A major strike by thousands of public sector workers was averted during the night after Norway’s left-center coalition government caved in to union demands to maintain current pension benefits.
As many as 30,000 state and municipal workers had threatened to refuse to report for work Thursday, if the government persisted in its demands for pension reform.
Instead, Norwegian Broadcasting (NRK) reports that government negotiators agreed to continue its current public pension program indefinitely.
That means workers with 30 years on the job will continue to receive two-thirds of their pay when they retire at age 65. At a time when most private sector workers in Norway are seeing pension benefits cut, both from their own employers and through reform of the Norwegian equivalent of US Social Security, government workers will keep their benefits in return for generally lower pay than in the private sector.
National elections will be held in September, and commentators immediately noted that the Labour Party and its government partners were keen to avoid a strike as the election campaign gets underway.
Negotiations had continued after a midnight strike deadline passed late Wednesday. At that point, it had still appeared that the two sides were far apart and that no settlement was in sight.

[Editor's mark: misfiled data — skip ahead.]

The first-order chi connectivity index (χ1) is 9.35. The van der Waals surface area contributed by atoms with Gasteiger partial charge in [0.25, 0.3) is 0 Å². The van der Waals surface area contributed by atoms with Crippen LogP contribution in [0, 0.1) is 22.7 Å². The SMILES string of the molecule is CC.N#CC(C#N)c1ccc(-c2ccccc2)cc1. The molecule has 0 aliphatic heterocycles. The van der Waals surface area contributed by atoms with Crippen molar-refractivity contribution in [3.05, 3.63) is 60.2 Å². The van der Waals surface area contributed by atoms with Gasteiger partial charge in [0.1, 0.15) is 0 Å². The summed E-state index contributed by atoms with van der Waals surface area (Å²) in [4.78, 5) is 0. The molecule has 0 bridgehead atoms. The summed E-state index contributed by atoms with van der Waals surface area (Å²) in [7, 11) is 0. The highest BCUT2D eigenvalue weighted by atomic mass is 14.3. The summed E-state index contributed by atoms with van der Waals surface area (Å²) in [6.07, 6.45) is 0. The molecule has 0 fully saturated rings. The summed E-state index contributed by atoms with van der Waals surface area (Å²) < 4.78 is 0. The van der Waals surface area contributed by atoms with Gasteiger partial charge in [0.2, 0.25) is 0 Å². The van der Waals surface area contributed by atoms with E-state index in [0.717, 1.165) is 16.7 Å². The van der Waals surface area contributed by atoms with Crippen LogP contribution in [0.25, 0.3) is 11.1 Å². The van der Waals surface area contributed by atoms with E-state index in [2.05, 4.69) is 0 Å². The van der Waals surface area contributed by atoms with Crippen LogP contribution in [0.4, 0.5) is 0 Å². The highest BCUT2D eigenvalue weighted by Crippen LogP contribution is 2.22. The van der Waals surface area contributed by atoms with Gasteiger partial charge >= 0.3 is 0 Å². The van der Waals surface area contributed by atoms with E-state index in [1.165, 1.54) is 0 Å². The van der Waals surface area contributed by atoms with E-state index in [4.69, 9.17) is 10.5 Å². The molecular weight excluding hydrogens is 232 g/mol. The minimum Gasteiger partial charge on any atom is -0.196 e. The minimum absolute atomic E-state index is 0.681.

The government has been trying to impose pension reform efforts begun in earlier administrations several years ago, claiming that the current system is too expensive. It has wanted to extend the earning period to 38 years and pay higher benefits if workers stay on the job, lower if they retire at 65 or earlier. The official retirement age in Norway is 67.
A major strike loomed last week when the deadline for negotiations ran out with no settlement in sight. Instead, both sides agreed to a highly unusual one-week extension and returned to the bargaining table on Tuesday after the three-day pinse holiday weekend.
A strike would have disrupted everything from day care to schools to the court system, and also would have been embarrassing for a Labour-led government.
Negotiations were continuing over pay issues, but it was the pension reform that was the biggest stumbling block.